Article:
Wall Street is trying to get out in front of what many see as a major transformation under way at L Brands (NYSE:LB), the owner of Victoria's Secret and Bath & Body Works. No fewer than six analysts substantially upgraded their price targets on the retailer, though none more than Deutsche Bank, which hiked its outlook to $27 a share, 68% higher than its prior $16 target and 42% above where L Brands closed yesterday.

J.P. Morgan went from a neutral to overweight rating on the stock and told investors the retailer's risk-reward profile made it "too hard to ignore."

Bath & Body Works store

Image source: L Brands.

Work in progress

What caught their eye was L Brands' plan to trim $400 million in annualized costs as it prepares to spin off Victoria's Secret following a failed planned sale earlier this year.

To achieve those savings, the retailer will do the following:

  • Lay off 15% of its home office workers, or 850 people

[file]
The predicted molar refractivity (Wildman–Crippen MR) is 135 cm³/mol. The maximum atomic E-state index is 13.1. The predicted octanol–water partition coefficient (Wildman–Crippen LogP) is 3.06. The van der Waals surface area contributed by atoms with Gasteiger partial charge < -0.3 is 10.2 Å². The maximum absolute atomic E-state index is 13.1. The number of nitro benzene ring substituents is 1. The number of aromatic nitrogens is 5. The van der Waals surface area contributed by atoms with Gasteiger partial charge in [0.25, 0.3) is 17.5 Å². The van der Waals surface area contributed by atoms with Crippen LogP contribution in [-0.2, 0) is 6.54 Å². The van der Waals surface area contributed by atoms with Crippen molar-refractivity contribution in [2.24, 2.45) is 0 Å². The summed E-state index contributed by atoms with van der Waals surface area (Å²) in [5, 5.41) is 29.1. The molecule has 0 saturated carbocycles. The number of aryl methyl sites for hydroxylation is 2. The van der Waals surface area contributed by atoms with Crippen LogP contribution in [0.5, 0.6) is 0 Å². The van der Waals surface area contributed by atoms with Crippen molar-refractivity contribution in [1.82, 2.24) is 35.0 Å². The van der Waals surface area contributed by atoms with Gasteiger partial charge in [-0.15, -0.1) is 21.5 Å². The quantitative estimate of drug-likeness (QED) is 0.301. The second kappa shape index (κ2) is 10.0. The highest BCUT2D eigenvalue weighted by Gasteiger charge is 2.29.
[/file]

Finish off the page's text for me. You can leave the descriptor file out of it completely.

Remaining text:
• Manage inventory costs, as inventory receipts at Victoria's Secret tumbled 45% in the spring and are expect to collapse another 50% in the fall
  • Close 250 Victoria's Secret stores while changing the company's management structure
  • Negotiate for rent relief on remaining stores
  • Reduce operating losses in company-owned stores in the U.K. and China

L Brands had agreed to sell a 55% stake in Victoria's Secret for $525 million to private equity firm Sycamore Partners, but the deal fell apart when the coronavirus outbreak forced the retailer to close stores, leading the hedge fund to charge L Brands had violated their contract.

Investors apparently agree with Wall Street's assessment that the retailer is hitting an inflection point and returning to growth and profitability. L Brands' stock is soaring 35% higher this morning and already closing in on Deutsche Bank's price target.

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